We tell you all this because right now a group of attackers called Kimsuky is using this method that we are telling you about. To reach our computers, they use a malicious browser extension that is responsible for steal emails from Google Chrome or Edge users. Specifically, once installed, it enables these attackers to read our webmail messages.
Once we know what it is, we must keep in mind that the extension is called sharpext and it was detected by Volexity researchers. To say that it is compatible with three web browsers based on the Chromium engine: Chrome, Edge and Whale. In turn, it is able to steal our mail from Gmail and AOL accounts. Once the malicious extension is installed, it compromises the system using a custom VBS script. Here the Preferences and Secure Preferences files are replaced with ones downloaded from the malware control server.
Once the new files that we mentioned have been downloaded to the infected computer, the Web navigator automatically loads the Sharpext extension. The malware then directly analyzes and filters data from the victim’s webmail account as we navigate through it. In fact, we can say that the extension has evolved over time and is currently at version 3.0.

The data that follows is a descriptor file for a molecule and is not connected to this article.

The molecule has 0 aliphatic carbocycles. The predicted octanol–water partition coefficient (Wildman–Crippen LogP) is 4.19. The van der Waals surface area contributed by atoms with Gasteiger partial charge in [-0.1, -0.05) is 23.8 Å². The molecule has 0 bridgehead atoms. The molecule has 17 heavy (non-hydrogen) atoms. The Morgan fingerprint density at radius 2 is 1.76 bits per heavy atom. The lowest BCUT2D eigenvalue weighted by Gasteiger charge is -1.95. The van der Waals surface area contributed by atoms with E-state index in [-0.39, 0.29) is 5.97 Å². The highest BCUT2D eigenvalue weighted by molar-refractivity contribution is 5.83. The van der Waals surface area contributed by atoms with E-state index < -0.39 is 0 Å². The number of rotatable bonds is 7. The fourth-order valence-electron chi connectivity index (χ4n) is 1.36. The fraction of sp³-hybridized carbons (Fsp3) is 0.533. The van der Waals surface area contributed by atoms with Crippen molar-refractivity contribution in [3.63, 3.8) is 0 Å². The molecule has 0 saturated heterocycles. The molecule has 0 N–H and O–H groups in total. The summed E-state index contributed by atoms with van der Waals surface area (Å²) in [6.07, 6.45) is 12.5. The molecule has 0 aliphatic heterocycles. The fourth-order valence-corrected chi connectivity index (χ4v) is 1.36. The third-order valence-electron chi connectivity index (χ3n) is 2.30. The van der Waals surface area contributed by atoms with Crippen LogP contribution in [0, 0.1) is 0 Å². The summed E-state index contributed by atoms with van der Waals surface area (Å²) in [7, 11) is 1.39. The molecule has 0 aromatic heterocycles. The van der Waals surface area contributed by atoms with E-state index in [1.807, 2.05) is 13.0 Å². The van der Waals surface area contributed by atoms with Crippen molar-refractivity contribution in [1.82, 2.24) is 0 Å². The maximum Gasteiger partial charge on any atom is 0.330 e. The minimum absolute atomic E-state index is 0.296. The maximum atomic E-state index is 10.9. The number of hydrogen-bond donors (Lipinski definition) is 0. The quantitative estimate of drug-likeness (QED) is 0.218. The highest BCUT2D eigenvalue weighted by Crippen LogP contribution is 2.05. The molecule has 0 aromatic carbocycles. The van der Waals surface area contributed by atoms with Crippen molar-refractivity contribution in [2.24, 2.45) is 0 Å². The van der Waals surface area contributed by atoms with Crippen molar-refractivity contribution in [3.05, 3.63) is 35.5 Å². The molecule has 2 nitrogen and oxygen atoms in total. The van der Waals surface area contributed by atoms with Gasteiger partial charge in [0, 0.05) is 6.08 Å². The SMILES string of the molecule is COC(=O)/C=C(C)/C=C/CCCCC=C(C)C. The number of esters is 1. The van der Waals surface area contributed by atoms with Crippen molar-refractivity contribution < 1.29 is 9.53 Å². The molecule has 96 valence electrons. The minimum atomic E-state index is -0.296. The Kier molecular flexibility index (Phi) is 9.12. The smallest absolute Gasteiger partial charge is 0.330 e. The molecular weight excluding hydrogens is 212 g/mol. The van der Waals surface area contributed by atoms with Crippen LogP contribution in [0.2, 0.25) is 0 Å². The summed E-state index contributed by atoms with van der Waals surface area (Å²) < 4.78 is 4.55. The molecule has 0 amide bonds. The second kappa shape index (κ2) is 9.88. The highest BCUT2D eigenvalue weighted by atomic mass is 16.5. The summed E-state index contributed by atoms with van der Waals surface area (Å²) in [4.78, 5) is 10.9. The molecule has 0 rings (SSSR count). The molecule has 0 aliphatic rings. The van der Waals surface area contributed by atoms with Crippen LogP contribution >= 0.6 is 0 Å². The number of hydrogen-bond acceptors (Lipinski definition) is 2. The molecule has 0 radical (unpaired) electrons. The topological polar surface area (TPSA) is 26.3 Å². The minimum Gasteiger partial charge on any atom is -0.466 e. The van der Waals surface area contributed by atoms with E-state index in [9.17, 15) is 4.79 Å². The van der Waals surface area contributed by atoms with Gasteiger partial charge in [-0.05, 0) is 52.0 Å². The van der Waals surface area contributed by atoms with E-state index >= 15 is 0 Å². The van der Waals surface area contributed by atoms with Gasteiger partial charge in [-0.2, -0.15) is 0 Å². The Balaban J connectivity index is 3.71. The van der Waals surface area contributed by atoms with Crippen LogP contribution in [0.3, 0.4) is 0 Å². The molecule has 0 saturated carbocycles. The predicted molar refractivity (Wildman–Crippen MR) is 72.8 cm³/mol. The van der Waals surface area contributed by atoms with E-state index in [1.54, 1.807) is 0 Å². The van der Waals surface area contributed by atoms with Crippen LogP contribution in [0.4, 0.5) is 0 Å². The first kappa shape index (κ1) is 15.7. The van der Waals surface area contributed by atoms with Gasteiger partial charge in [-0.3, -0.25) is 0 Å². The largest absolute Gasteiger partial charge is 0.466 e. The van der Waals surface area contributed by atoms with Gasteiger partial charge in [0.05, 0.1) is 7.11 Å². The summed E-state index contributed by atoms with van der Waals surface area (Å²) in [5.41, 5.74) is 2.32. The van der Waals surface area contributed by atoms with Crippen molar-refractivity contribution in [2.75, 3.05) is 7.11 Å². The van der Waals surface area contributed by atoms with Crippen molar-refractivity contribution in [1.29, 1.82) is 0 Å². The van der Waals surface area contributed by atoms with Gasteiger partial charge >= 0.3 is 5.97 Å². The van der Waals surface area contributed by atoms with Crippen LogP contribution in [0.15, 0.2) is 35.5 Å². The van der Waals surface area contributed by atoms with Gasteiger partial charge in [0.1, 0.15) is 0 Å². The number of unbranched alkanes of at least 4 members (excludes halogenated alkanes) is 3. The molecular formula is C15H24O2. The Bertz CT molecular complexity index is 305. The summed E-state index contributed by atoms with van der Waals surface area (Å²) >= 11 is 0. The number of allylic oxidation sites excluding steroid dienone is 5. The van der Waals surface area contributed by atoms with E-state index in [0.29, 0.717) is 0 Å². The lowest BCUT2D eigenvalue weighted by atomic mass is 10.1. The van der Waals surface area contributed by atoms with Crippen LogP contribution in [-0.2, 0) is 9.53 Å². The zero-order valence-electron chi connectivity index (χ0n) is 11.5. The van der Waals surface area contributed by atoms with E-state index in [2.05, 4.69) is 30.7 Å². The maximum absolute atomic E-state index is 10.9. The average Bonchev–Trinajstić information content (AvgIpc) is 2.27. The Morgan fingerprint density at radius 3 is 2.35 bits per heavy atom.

Sharpext, the Chrome extension that steals mail
To all that has been said we can add that due here the extension seize session already started to steal emails, the attack goes unnoticed. All of this is something that is extended both to the email provider itself and to the victim. In short, its mode of operation makes its detection very difficult, almost impossible. At the same time it is important to know that the extension’s workflow will not trigger any suspicious activity alerts on email accounts.
This ensures that malicious activity will not be revealed when checking the account status page for potential alerts. As you can imagine, this behavior makes the attack even more dangerous and effective for those interested in getting hold of our messages. In addition, the same Chrome extension is responsible for listing the emails collected from the victim so that duplicates are not loaded.
Likewise, it scans the domains with which we have previously communicated and creates a blacklist of senders that must be ignored when collecting these emails. On the other hand, the attack adds a new domain to the list of previously seen emails and uploads a new attachment to the remote server. It should be noted that this is not the first time that this North Korean group has used browser extensions to collect and extract sensitive data from compromised systems, so you already have experience.